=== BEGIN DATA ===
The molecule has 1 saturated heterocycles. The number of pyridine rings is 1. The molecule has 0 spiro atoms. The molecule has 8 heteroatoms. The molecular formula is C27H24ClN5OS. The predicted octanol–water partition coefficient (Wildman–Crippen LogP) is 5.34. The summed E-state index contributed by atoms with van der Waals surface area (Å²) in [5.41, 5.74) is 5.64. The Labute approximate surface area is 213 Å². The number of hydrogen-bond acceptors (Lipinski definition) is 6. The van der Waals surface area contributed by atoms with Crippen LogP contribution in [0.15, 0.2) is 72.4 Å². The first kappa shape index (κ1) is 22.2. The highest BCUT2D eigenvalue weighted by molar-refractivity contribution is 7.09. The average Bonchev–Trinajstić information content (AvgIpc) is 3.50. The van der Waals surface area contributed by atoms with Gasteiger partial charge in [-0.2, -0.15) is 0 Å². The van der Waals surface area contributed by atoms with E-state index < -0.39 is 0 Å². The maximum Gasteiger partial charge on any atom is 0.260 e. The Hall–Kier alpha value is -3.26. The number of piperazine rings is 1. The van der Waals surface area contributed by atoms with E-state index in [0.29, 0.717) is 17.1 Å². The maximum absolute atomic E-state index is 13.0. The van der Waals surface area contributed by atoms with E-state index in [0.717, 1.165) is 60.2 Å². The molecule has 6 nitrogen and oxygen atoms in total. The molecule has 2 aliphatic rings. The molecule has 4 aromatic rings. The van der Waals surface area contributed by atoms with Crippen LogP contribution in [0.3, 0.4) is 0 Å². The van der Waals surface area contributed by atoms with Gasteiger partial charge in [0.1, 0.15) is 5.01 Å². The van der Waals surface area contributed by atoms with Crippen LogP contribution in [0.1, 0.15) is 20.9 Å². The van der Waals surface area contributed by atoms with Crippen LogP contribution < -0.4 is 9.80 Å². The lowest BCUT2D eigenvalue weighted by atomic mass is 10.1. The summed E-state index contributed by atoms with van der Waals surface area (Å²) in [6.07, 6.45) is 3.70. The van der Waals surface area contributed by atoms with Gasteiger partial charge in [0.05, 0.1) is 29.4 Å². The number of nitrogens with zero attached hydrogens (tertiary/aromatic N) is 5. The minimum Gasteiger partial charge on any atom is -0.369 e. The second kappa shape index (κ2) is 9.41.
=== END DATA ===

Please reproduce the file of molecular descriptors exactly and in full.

The molecule has 1 saturated heterocycles. The number of pyridine rings is 1. The molecule has 0 spiro atoms. The molecule has 8 heteroatoms. The molecular formula is C27H24ClN5OS. The predicted octanol–water partition coefficient (Wildman–Crippen LogP) is 5.34. The summed E-state index contributed by atoms with van der Waals surface area (Å²) in [5.41, 5.74) is 5.64. The Labute approximate surface area is 213 Å². The number of hydrogen-bond acceptors (Lipinski definition) is 6. The van der Waals surface area contributed by atoms with Crippen LogP contribution in [0.15, 0.2) is 72.4 Å². The first kappa shape index (κ1) is 22.2. The highest BCUT2D eigenvalue weighted by molar-refractivity contribution is 7.09. The average Bonchev–Trinajstić information content (AvgIpc) is 3.50. The van der Waals surface area contributed by atoms with Gasteiger partial charge in [-0.2, -0.15) is 0 Å². The van der Waals surface area contributed by atoms with E-state index < -0.39 is 0 Å². The maximum Gasteiger partial charge on any atom is 0.260 e. The Hall–Kier alpha value is -3.26. The number of piperazine rings is 1. The van der Waals surface area contributed by atoms with E-state index in [0.29, 0.717) is 17.1 Å². The maximum absolute atomic E-state index is 13.0. The van der Waals surface area contributed by atoms with E-state index in [0.717, 1.165) is 60.2 Å². The molecule has 6 nitrogen and oxygen atoms in total. The molecule has 2 aliphatic rings. The molecule has 4 aromatic rings. The van der Waals surface area contributed by atoms with Crippen LogP contribution in [0.3, 0.4) is 0 Å². The van der Waals surface area contributed by atoms with Gasteiger partial charge in [0.1, 0.15) is 5.01 Å². The van der Waals surface area contributed by atoms with Crippen LogP contribution in [0.1, 0.15) is 20.9 Å². The van der Waals surface area contributed by atoms with Crippen LogP contribution < -0.4 is 9.80 Å². The lowest BCUT2D eigenvalue weighted by atomic mass is 10.1. The summed E-state index contributed by atoms with van der Waals surface area (Å²) in [6.07, 6.45) is 3.70. The van der Waals surface area contributed by atoms with Gasteiger partial charge in [0.05, 0.1) is 29.4 Å². The number of nitrogens with zero attached hydrogens (tertiary/aromatic N) is 5. The minimum Gasteiger partial charge on any atom is -0.369 e. The second kappa shape index (κ2) is 9.41.